Powerless – The Year the Lights Went Out

Sunday, December 1

I had the strongest urge for church today and tried to get everyone to come with me. Martin said he wouldn’t as he wanted to go out with his gun again and Stephen said he would help him. Anna didn’t feel well, but Jane came and Linda joined us.

It took a good half hour to walk there, but it was just as well we walked briskly as the church is very cold now there is no heating. There is no organ either as that relies on electricity too, so we sang accompanied by piano. There wasn’t a huge turnout, but I think fifty plus is quite good when it’s so cold.

They used to serve coffee after Sunday services, but that’s not possible now. So we mingled for a while afterwards until the cold began to seep through our layers. James, our rector, said he is hoping to hold all the services he would normally have during Advent and that gives us hope. If there is no earthly help for us, apart from what we can manage for ourselves, we need to pray. I would like to go to the beautiful evening Compline services he has organised in previous years, when the church is silent and lit only by candles, but Martin won’t be keen on any of us walking that far in the dark.

When we got back home, we were rosy and warm, which was just as well as no one had minded the fires in my absence and I had to start all over again. But I wasn’t too cross as the service and  singing the first verse of Oh Come Oh Come Immanuel, which we shall add to week, by week, made me feel hopeful and able to anticipate Christmas with some joy.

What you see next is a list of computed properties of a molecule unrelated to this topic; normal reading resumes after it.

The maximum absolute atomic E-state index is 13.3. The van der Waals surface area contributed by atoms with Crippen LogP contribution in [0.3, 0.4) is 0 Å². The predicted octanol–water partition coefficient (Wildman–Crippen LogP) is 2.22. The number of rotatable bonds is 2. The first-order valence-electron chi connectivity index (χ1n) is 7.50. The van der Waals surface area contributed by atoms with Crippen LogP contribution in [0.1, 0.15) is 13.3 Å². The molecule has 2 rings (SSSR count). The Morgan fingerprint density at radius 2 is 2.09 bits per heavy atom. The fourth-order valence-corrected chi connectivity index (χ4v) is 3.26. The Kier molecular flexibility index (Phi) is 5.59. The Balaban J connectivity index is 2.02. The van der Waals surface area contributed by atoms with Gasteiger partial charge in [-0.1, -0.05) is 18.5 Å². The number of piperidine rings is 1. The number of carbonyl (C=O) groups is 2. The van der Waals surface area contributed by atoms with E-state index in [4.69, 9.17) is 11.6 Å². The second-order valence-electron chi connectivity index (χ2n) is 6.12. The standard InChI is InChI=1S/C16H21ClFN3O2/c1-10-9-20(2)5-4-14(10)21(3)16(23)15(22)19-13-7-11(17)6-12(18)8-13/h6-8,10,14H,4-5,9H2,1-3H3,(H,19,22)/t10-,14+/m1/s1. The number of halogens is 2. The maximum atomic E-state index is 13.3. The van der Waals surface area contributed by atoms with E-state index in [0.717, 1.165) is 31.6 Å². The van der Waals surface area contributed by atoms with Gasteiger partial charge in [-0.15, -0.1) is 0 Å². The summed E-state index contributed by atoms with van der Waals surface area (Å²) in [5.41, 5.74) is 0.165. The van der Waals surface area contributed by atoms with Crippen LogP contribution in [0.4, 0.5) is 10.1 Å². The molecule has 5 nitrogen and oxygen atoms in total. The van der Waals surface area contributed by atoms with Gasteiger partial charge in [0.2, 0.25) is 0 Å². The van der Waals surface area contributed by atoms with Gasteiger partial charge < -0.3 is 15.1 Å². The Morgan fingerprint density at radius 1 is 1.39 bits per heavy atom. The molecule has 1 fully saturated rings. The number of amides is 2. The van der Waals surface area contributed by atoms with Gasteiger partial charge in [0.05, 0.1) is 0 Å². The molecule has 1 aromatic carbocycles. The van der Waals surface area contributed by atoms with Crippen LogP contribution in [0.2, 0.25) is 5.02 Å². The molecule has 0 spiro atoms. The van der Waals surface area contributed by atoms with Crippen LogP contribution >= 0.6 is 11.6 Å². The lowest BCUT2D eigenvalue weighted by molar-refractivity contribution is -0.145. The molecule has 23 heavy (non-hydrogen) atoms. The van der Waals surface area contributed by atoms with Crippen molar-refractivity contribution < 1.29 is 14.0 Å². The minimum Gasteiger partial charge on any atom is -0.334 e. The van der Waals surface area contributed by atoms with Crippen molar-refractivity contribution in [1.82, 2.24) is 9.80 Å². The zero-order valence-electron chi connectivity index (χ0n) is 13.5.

In the past, even though the children have been grown up for some time, I have refilled the drawers of our little cardboard Advent Calendar in the shape of a Christmas tree every year. So I went up to the attic to find it and decided that even though I cannot buy gifts to fill it this year, we should maintain the tradition. The drawers now contain miniature Christmas cards, messages of hope and useful things like safety pins and buttons. Tonight we shall decide who opens the first drawer.

Today was so grey and dull the hens have been less inclined to lay well and I only found two eggs.

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About Suzanne Goldring

Suzanne Goldring writes the kind of novels she likes to read, about the extraordinary lives of ordinary people. Two of her novels have been placed in the Winchester Writers' Conference First Three Pages of a Novel competition. She is currently working on a novel set in Corfu and her blog is a diary, set in real time, called Powerless, The Year the Lights Went Out.

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